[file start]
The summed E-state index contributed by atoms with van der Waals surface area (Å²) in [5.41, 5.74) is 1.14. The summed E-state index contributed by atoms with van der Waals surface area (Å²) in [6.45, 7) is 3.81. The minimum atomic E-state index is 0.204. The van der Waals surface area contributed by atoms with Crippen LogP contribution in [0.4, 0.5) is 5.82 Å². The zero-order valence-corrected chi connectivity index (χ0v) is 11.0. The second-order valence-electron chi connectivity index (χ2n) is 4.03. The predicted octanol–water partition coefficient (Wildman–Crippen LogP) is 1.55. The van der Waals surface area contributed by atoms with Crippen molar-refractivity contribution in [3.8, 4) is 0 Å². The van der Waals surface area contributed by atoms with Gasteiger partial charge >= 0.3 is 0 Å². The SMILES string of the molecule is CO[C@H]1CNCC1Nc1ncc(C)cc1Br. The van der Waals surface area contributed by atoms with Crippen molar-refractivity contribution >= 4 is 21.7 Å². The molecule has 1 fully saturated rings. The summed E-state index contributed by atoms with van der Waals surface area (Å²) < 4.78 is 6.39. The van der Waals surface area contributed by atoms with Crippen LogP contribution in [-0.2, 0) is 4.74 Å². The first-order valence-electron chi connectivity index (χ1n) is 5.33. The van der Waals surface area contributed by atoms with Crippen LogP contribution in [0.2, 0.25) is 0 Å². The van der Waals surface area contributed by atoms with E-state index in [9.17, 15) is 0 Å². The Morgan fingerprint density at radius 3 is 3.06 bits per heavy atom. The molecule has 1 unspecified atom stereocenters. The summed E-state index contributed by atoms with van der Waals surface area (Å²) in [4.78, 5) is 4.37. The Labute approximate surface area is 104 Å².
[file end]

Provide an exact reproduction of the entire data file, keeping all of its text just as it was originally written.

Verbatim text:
The summed E-state index contributed by atoms with van der Waals surface area (Å²) in [5.41, 5.74) is 1.14. The summed E-state index contributed by atoms with van der Waals surface area (Å²) in [6.45, 7) is 3.81. The minimum atomic E-state index is 0.204. The van der Waals surface area contributed by atoms with Crippen LogP contribution in [0.4, 0.5) is 5.82 Å². The zero-order valence-corrected chi connectivity index (χ0v) is 11.0. The second-order valence-electron chi connectivity index (χ2n) is 4.03. The predicted octanol–water partition coefficient (Wildman–Crippen LogP) is 1.55. The van der Waals surface area contributed by atoms with Crippen molar-refractivity contribution in [3.8, 4) is 0 Å². The van der Waals surface area contributed by atoms with Gasteiger partial charge >= 0.3 is 0 Å². The SMILES string of the molecule is CO[C@H]1CNCC1Nc1ncc(C)cc1Br. The van der Waals surface area contributed by atoms with Crippen molar-refractivity contribution >= 4 is 21.7 Å². The molecule has 1 fully saturated rings. The summed E-state index contributed by atoms with van der Waals surface area (Å²) < 4.78 is 6.39. The van der Waals surface area contributed by atoms with Crippen LogP contribution in [-0.2, 0) is 4.74 Å². The first-order valence-electron chi connectivity index (χ1n) is 5.33. The van der Waals surface area contributed by atoms with Crippen LogP contribution in [0.2, 0.25) is 0 Å². The van der Waals surface area contributed by atoms with E-state index in [9.17, 15) is 0 Å². The Morgan fingerprint density at radius 3 is 3.06 bits per heavy atom. The molecule has 1 unspecified atom stereocenters. The summed E-state index contributed by atoms with van der Waals surface area (Å²) in [4.78, 5) is 4.37. The Labute approximate surface area is 104 Å².